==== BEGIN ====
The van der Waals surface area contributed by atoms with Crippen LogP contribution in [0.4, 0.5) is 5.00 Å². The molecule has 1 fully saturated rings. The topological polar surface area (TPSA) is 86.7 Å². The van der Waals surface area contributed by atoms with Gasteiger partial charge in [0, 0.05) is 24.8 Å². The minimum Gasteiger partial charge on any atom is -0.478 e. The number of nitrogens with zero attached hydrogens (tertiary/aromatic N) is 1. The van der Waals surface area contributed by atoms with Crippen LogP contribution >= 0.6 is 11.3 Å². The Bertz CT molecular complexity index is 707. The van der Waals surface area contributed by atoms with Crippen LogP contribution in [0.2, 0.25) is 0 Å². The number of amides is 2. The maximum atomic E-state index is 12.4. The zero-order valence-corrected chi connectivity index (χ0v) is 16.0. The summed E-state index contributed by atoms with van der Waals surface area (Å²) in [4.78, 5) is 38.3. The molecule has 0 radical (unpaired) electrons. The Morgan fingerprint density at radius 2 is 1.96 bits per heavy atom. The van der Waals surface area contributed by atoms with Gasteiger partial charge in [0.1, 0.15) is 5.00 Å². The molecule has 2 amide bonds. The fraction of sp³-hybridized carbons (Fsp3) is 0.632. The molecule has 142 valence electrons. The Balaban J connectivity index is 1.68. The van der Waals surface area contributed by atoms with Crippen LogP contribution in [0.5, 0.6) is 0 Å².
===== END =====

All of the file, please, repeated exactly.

The van der Waals surface area contributed by atoms with Crippen LogP contribution in [0.4, 0.5) is 5.00 Å². The molecule has 1 fully saturated rings. The topological polar surface area (TPSA) is 86.7 Å². The van der Waals surface area contributed by atoms with Gasteiger partial charge in [0, 0.05) is 24.8 Å². The minimum Gasteiger partial charge on any atom is -0.478 e. The number of nitrogens with zero attached hydrogens (tertiary/aromatic N) is 1. The van der Waals surface area contributed by atoms with Crippen LogP contribution >= 0.6 is 11.3 Å². The Bertz CT molecular complexity index is 707. The van der Waals surface area contributed by atoms with Crippen LogP contribution in [0.2, 0.25) is 0 Å². The number of amides is 2. The maximum atomic E-state index is 12.4. The zero-order valence-corrected chi connectivity index (χ0v) is 16.0. The summed E-state index contributed by atoms with van der Waals surface area (Å²) in [4.78, 5) is 38.3. The molecule has 0 radical (unpaired) electrons. The Morgan fingerprint density at radius 2 is 1.96 bits per heavy atom. The van der Waals surface area contributed by atoms with Gasteiger partial charge in [0.1, 0.15) is 5.00 Å². The molecule has 2 amide bonds. The fraction of sp³-hybridized carbons (Fsp3) is 0.632. The molecule has 142 valence electrons. The Balaban J connectivity index is 1.68. The van der Waals surface area contributed by atoms with Crippen LogP contribution in [0.5, 0.6) is 0 Å².